Increasing The Probability Of Returns By Making The Right Assumptions
A friend of mine sent me a great video that got me thinking about the assumptions that need to be made in order to achieve a given rate of return. The point of the video was that in order for you to achieve a specific rate of return over a long time period, you must assume certain things will happen in order to make that return given the current valuation of the business. You can watch the video here.
Instead of looking at his examples, I want to do some examples from my portfolio because it's my blog and I'll do what I want! Let's look at Aritzia and Inmode, 2 of my holdings that I have done quite well on, but have no plans of selling anytime soon.
Let's get back to the framework from the video. The basic tenets I got from the presentation are the following:
In order to meet a pre-determined internal rate of return (IRR), you must make assumptions on the underlying economics of a business
If a company is expensive, this prices in the most optimistic outlook possible for a company. You must ask yourself if this outlook is a high or low probability event
If your bear hypothesis still gets you to your IRR you have an excellent margin of safety. This is because you should be getting into companies with a low probability of the bear hypothesis occurring. Meaning the higher probability events will actually increase your IRR from the minimum.
Looking at things like the total available market (TAM), market share, margins, net income, and revenue are all you really need to use. If a companies' current price is assuming the TAM will triple, while they increase their market share by 10%, all while increasing revenue and margins, you are most likely looking at a low probability event.
Let's start with my own IRR. I aim for a minimum of 15%, so we'll use that number and take a look at what you must assume if you buy it at current prices. Remember, this analysis doesn't tell if the company is high quality, it just tells you if the current price makes sense if you want to make a given return.
Aritzia at the end of the day is trading at $39.74 at a market cap of $4.23B as of January 12th, 2022. In order to make 15% IRR in a decade, the share price would need to be ~$159. I'll be using USD numbers even though it's Canadian. Here are the current numbers.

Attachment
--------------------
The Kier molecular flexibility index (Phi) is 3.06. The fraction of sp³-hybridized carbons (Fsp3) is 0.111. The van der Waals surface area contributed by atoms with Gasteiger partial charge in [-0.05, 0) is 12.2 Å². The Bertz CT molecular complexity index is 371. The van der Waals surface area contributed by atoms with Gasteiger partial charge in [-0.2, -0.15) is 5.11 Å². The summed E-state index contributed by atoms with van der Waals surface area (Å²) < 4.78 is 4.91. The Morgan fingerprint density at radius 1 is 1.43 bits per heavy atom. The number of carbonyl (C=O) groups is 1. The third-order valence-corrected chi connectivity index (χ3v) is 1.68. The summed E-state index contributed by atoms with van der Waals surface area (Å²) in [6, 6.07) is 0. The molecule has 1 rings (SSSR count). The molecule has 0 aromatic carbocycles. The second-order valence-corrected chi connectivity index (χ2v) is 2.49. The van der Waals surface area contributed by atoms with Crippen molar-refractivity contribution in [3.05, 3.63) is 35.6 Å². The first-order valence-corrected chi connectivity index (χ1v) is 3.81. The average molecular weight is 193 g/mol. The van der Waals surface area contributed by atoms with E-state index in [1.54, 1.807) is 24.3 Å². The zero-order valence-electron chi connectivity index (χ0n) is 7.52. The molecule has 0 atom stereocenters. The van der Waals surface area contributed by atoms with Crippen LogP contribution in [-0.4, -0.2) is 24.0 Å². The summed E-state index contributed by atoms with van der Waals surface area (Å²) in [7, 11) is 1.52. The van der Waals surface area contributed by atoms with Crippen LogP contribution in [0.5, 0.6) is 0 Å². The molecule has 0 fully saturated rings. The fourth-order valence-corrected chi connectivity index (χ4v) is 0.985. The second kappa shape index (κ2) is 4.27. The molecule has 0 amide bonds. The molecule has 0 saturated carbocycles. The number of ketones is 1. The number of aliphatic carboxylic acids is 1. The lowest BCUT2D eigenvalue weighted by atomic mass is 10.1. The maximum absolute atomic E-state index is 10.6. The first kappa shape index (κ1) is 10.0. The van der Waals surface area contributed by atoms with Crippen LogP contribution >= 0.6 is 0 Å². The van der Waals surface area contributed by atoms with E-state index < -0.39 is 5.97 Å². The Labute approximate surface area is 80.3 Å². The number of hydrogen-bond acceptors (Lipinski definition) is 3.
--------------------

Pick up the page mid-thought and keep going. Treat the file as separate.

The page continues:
Net Margin: 9.1%
Net Income: 82.7M
I think a realistic PE for the Terminal value of the company is ~30. Yes, it's at 55 right now, but I don't see this being sustainable over a long time period. So we can look into the future, $159 share price at a PE of 30 would imply a net income of 5.3 EPS or (multiplying by current shares outstanding of 115.7m) 613.21M in net income.
This would require a compound annual growth rate (CAGR) in Net Income of ~24% which I deem a very, very low probability event. Revenues would need to be 8.46B. The women's clothing market in 2022 is 189B and looks to be growing at a CAGR of 2.4%. This means in 2032 you are looking at a TAM of ~252B, meaning you're assuming their market share would grow from its current share of .35% to 3.3%. Another low probability event. They are moving into men's wear, but I still don't think they'd be able to increase market share by as much as the assumption above.
So you can see from this analysis, that it's very unlikely you'll make 15% IRR if you purchase Aritzia at current prices.
Now let's have a look at Inmode. I'm taking numbers that just came in, they aren't official yet, but I'll take the low end, as I don't see them being below these numbers. Inmode is currently $55.74 at a market cap of 4.26B.
Net Margin: 48.5% (Insane)
Net Income: $173.1M
For a 15% IRR, the share price would need to be ~$220. Its current PE is 32. I think this is a fair terminal PE to use. This would make earnings in 2032 be around $6.87 EPS. For a Net Income of $588M. This assumes an earnings CAGR of ~16%. I don't think this earnings growth rate is out of the question by any means. I would actually say this would be a slightly bearish earnings rate for the company.
Current TAM of 47B in 2020, and has a CAGR of ~14% for the next decade or so. So the market should grow to ~$180B. This means INMD's current market share of .75% would need to get to .66%. This means that they could still cede market share to competitors (which they aren't doing) and still make the 15% IRR you're looking for. Given that INMD is highly profitable and just a much better business than competitors I see them being able to steal market share away, again showing the bear case or INMD at current prices should get you around a 15% IRR.
Now you might be asking why I own Aritizia if it's so expensive. There is a simple answer to that, I bought it at much lower prices. This gives me the margin of safety I want to make sure I can at a minimum, reach my IRR. As for INMD, it appears to be reasonably priced at the moment, but my weighting in it is already so recklessly large that I have no plans on increasing my position.